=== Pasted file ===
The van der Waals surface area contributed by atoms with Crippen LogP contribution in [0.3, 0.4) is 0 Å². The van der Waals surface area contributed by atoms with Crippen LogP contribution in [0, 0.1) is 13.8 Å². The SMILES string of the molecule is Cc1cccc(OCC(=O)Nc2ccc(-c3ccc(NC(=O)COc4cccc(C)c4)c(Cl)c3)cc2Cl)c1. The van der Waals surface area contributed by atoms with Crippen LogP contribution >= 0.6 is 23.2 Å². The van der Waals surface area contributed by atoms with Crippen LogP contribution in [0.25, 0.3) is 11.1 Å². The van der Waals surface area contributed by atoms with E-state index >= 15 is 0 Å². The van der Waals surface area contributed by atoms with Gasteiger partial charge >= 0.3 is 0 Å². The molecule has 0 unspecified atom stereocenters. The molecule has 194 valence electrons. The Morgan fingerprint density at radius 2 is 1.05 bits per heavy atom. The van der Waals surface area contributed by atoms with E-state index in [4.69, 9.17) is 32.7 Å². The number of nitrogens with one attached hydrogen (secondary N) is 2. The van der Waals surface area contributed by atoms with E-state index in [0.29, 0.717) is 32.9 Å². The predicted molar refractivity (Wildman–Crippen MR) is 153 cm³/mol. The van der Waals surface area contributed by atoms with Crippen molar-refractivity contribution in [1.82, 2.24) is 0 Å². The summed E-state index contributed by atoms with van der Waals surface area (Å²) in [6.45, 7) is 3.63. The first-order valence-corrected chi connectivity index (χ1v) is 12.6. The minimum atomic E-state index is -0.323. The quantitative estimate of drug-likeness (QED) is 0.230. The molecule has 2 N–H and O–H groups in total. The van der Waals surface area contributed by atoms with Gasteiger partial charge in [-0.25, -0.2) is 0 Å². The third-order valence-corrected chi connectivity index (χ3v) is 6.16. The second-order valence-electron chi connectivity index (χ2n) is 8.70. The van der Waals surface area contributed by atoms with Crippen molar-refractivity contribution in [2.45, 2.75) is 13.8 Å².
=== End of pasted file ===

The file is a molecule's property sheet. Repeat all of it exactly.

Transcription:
The van der Waals surface area contributed by atoms with Crippen LogP contribution in [0.3, 0.4) is 0 Å². The van der Waals surface area contributed by atoms with Crippen LogP contribution in [0, 0.1) is 13.8 Å². The SMILES string of the molecule is Cc1cccc(OCC(=O)Nc2ccc(-c3ccc(NC(=O)COc4cccc(C)c4)c(Cl)c3)cc2Cl)c1. The van der Waals surface area contributed by atoms with Crippen LogP contribution >= 0.6 is 23.2 Å². The van der Waals surface area contributed by atoms with Crippen LogP contribution in [0.25, 0.3) is 11.1 Å². The van der Waals surface area contributed by atoms with E-state index >= 15 is 0 Å². The van der Waals surface area contributed by atoms with Gasteiger partial charge >= 0.3 is 0 Å². The molecule has 0 unspecified atom stereocenters. The molecule has 194 valence electrons. The Morgan fingerprint density at radius 2 is 1.05 bits per heavy atom. The van der Waals surface area contributed by atoms with E-state index in [4.69, 9.17) is 32.7 Å². The number of nitrogens with one attached hydrogen (secondary N) is 2. The van der Waals surface area contributed by atoms with E-state index in [0.29, 0.717) is 32.9 Å². The predicted molar refractivity (Wildman–Crippen MR) is 153 cm³/mol. The van der Waals surface area contributed by atoms with Crippen molar-refractivity contribution in [1.82, 2.24) is 0 Å². The summed E-state index contributed by atoms with van der Waals surface area (Å²) in [6.45, 7) is 3.63. The first-order valence-corrected chi connectivity index (χ1v) is 12.6. The minimum atomic E-state index is -0.323. The quantitative estimate of drug-likeness (QED) is 0.230. The molecule has 2 N–H and O–H groups in total. The van der Waals surface area contributed by atoms with Gasteiger partial charge in [-0.25, -0.2) is 0 Å². The third-order valence-corrected chi connectivity index (χ3v) is 6.16. The second-order valence-electron chi connectivity index (χ2n) is 8.70. The van der Waals surface area contributed by atoms with Crippen molar-refractivity contribution in [2.45, 2.75) is 13.8 Å².